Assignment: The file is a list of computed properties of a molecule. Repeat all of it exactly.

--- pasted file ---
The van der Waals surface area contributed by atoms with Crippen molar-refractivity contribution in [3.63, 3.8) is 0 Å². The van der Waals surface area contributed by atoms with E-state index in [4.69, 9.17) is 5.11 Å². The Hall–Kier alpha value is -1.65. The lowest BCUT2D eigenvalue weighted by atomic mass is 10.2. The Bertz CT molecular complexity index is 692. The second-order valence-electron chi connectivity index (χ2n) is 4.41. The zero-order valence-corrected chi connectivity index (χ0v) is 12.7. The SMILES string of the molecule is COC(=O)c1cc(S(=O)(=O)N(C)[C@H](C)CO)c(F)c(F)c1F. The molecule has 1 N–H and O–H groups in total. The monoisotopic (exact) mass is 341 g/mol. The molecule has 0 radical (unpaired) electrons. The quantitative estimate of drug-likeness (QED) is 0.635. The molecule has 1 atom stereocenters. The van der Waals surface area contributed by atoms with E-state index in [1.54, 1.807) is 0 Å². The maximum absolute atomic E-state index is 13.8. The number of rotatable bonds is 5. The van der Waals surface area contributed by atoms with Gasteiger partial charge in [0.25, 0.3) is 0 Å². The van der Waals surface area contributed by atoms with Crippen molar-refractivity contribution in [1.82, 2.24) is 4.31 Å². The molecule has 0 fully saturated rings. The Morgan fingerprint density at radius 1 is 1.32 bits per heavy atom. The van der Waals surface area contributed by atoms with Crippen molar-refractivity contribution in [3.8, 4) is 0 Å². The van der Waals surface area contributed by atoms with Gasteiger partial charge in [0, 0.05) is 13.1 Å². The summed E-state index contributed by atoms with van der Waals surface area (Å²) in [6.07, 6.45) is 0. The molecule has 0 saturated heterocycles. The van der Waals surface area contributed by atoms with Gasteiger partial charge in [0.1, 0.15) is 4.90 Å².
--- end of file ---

The van der Waals surface area contributed by atoms with Crippen molar-refractivity contribution in [3.63, 3.8) is 0 Å². The van der Waals surface area contributed by atoms with E-state index in [4.69, 9.17) is 5.11 Å². The Hall–Kier alpha value is -1.65. The lowest BCUT2D eigenvalue weighted by atomic mass is 10.2. The Bertz CT molecular complexity index is 692. The second-order valence-electron chi connectivity index (χ2n) is 4.41. The zero-order valence-corrected chi connectivity index (χ0v) is 12.7. The SMILES string of the molecule is COC(=O)c1cc(S(=O)(=O)N(C)[C@H](C)CO)c(F)c(F)c1F. The molecule has 1 N–H and O–H groups in total. The monoisotopic (exact) mass is 341 g/mol. The molecule has 0 radical (unpaired) electrons. The quantitative estimate of drug-likeness (QED) is 0.635. The molecule has 1 atom stereocenters. The van der Waals surface area contributed by atoms with E-state index in [1.54, 1.807) is 0 Å². The maximum absolute atomic E-state index is 13.8. The number of rotatable bonds is 5. The van der Waals surface area contributed by atoms with Gasteiger partial charge in [0.25, 0.3) is 0 Å². The van der Waals surface area contributed by atoms with Crippen molar-refractivity contribution in [1.82, 2.24) is 4.31 Å². The molecule has 0 fully saturated rings. The Morgan fingerprint density at radius 1 is 1.32 bits per heavy atom. The van der Waals surface area contributed by atoms with Crippen molar-refractivity contribution in [3.8, 4) is 0 Å². The van der Waals surface area contributed by atoms with Gasteiger partial charge in [0, 0.05) is 13.1 Å². The summed E-state index contributed by atoms with van der Waals surface area (Å²) in [6.07, 6.45) is 0. The molecule has 0 saturated heterocycles. The van der Waals surface area contributed by atoms with Gasteiger partial charge in [0.1, 0.15) is 4.90 Å².